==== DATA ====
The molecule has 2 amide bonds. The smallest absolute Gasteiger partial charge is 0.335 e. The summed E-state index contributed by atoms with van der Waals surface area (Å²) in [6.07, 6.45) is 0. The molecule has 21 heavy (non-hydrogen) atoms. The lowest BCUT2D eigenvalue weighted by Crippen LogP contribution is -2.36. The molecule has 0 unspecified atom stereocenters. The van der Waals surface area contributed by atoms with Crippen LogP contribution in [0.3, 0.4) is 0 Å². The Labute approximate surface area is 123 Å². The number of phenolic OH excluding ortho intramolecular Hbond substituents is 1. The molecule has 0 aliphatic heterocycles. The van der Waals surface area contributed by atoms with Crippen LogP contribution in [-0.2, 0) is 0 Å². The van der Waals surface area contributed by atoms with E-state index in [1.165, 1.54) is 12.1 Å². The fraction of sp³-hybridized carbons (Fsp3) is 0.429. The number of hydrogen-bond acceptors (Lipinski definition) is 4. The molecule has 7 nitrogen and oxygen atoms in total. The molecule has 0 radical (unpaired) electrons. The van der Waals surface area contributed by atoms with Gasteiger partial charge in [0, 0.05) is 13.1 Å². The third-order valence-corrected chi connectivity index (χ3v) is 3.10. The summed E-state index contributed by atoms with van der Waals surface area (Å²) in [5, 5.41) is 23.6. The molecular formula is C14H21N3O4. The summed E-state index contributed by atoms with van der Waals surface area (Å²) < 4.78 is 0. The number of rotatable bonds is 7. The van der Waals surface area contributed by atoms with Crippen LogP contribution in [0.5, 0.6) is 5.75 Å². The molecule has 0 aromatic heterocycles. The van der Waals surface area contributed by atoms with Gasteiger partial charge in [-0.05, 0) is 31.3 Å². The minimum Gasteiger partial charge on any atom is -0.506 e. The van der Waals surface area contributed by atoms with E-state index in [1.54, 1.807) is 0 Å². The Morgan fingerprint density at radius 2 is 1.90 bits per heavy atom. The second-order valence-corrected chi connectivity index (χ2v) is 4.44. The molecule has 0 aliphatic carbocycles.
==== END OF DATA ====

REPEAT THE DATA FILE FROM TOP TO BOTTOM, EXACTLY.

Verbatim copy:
The molecule has 2 amide bonds. The smallest absolute Gasteiger partial charge is 0.335 e. The summed E-state index contributed by atoms with van der Waals surface area (Å²) in [6.07, 6.45) is 0. The molecule has 21 heavy (non-hydrogen) atoms. The lowest BCUT2D eigenvalue weighted by Crippen LogP contribution is -2.36. The molecule has 0 unspecified atom stereocenters. The van der Waals surface area contributed by atoms with Crippen LogP contribution in [0.3, 0.4) is 0 Å². The Labute approximate surface area is 123 Å². The number of phenolic OH excluding ortho intramolecular Hbond substituents is 1. The molecule has 0 aliphatic heterocycles. The van der Waals surface area contributed by atoms with Crippen LogP contribution in [-0.2, 0) is 0 Å². The van der Waals surface area contributed by atoms with E-state index in [1.165, 1.54) is 12.1 Å². The fraction of sp³-hybridized carbons (Fsp3) is 0.429. The number of hydrogen-bond acceptors (Lipinski definition) is 4. The molecule has 7 nitrogen and oxygen atoms in total. The molecule has 0 radical (unpaired) electrons. The van der Waals surface area contributed by atoms with Gasteiger partial charge in [0, 0.05) is 13.1 Å². The third-order valence-corrected chi connectivity index (χ3v) is 3.10. The summed E-state index contributed by atoms with van der Waals surface area (Å²) in [5, 5.41) is 23.6. The molecular formula is C14H21N3O4. The summed E-state index contributed by atoms with van der Waals surface area (Å²) < 4.78 is 0. The number of rotatable bonds is 7. The van der Waals surface area contributed by atoms with Crippen LogP contribution in [0.5, 0.6) is 5.75 Å². The molecule has 0 aromatic heterocycles. The van der Waals surface area contributed by atoms with Gasteiger partial charge in [-0.05, 0) is 31.3 Å². The minimum Gasteiger partial charge on any atom is -0.506 e. The van der Waals surface area contributed by atoms with E-state index in [1.54, 1.807) is 0 Å². The Morgan fingerprint density at radius 2 is 1.90 bits per heavy atom. The second-order valence-corrected chi connectivity index (χ2v) is 4.44. The molecule has 0 aliphatic carbocycles.